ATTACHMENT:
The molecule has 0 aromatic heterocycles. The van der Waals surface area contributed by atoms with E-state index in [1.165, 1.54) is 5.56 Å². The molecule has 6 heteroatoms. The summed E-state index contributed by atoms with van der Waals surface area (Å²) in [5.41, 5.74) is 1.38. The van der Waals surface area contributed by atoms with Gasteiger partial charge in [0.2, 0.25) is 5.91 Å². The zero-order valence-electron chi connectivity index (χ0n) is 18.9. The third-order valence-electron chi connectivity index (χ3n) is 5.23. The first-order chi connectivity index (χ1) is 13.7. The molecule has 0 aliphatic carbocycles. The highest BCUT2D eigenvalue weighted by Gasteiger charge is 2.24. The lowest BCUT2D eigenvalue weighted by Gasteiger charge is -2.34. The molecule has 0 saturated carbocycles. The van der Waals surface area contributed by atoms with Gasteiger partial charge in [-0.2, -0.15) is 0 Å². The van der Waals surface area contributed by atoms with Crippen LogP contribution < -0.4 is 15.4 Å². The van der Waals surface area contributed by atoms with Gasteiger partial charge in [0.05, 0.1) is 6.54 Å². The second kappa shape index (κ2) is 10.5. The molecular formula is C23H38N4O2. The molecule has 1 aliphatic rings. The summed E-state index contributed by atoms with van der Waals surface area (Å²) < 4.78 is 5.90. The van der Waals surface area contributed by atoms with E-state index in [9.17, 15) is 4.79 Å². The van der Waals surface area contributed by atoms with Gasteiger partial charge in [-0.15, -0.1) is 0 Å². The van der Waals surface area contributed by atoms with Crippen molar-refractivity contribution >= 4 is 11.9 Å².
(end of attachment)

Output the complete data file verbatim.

The molecule has 0 aromatic heterocycles. The van der Waals surface area contributed by atoms with E-state index in [1.165, 1.54) is 5.56 Å². The molecule has 6 heteroatoms. The summed E-state index contributed by atoms with van der Waals surface area (Å²) in [5.41, 5.74) is 1.38. The van der Waals surface area contributed by atoms with Gasteiger partial charge in [0.2, 0.25) is 5.91 Å². The zero-order valence-electron chi connectivity index (χ0n) is 18.9. The third-order valence-electron chi connectivity index (χ3n) is 5.23. The first-order chi connectivity index (χ1) is 13.7. The molecule has 0 aliphatic carbocycles. The highest BCUT2D eigenvalue weighted by Gasteiger charge is 2.24. The lowest BCUT2D eigenvalue weighted by Gasteiger charge is -2.34. The molecule has 0 saturated carbocycles. The van der Waals surface area contributed by atoms with Gasteiger partial charge in [-0.2, -0.15) is 0 Å². The van der Waals surface area contributed by atoms with Crippen LogP contribution < -0.4 is 15.4 Å². The van der Waals surface area contributed by atoms with Gasteiger partial charge in [0.05, 0.1) is 6.54 Å². The second kappa shape index (κ2) is 10.5. The molecular formula is C23H38N4O2. The molecule has 1 aliphatic rings. The summed E-state index contributed by atoms with van der Waals surface area (Å²) < 4.78 is 5.90. The van der Waals surface area contributed by atoms with E-state index in [9.17, 15) is 4.79 Å². The van der Waals surface area contributed by atoms with Gasteiger partial charge in [-0.15, -0.1) is 0 Å². The van der Waals surface area contributed by atoms with Crippen molar-refractivity contribution >= 4 is 11.9 Å².